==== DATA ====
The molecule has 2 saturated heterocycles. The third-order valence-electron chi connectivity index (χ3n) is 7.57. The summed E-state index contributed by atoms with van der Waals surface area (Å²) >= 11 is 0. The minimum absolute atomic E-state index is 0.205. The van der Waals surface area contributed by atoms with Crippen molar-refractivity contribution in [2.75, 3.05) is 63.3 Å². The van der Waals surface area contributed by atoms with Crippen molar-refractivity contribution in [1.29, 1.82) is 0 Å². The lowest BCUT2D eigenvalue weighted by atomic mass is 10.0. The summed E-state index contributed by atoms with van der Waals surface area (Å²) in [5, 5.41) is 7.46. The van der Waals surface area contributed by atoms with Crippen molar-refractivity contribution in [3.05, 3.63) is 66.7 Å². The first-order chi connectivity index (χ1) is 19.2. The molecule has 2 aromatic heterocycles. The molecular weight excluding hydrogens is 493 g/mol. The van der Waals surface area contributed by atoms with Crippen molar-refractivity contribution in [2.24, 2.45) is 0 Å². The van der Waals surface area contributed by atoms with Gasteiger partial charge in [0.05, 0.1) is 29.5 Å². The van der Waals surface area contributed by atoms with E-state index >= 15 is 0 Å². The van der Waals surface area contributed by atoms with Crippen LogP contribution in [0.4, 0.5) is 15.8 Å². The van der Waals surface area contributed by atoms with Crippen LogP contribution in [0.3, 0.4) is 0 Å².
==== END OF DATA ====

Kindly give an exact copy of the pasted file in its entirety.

The molecule has 2 saturated heterocycles. The third-order valence-electron chi connectivity index (χ3n) is 7.57. The summed E-state index contributed by atoms with van der Waals surface area (Å²) >= 11 is 0. The minimum absolute atomic E-state index is 0.205. The van der Waals surface area contributed by atoms with Crippen molar-refractivity contribution in [2.75, 3.05) is 63.3 Å². The van der Waals surface area contributed by atoms with Crippen molar-refractivity contribution in [1.29, 1.82) is 0 Å². The lowest BCUT2D eigenvalue weighted by atomic mass is 10.0. The summed E-state index contributed by atoms with van der Waals surface area (Å²) in [5, 5.41) is 7.46. The van der Waals surface area contributed by atoms with Crippen molar-refractivity contribution in [3.05, 3.63) is 66.7 Å². The first-order chi connectivity index (χ1) is 19.2. The molecule has 2 aromatic heterocycles. The molecular weight excluding hydrogens is 493 g/mol. The van der Waals surface area contributed by atoms with Crippen molar-refractivity contribution in [2.24, 2.45) is 0 Å². The van der Waals surface area contributed by atoms with Gasteiger partial charge in [0.05, 0.1) is 29.5 Å². The van der Waals surface area contributed by atoms with E-state index >= 15 is 0 Å². The van der Waals surface area contributed by atoms with Crippen LogP contribution in [0.4, 0.5) is 15.8 Å². The van der Waals surface area contributed by atoms with Crippen LogP contribution in [0.3, 0.4) is 0 Å².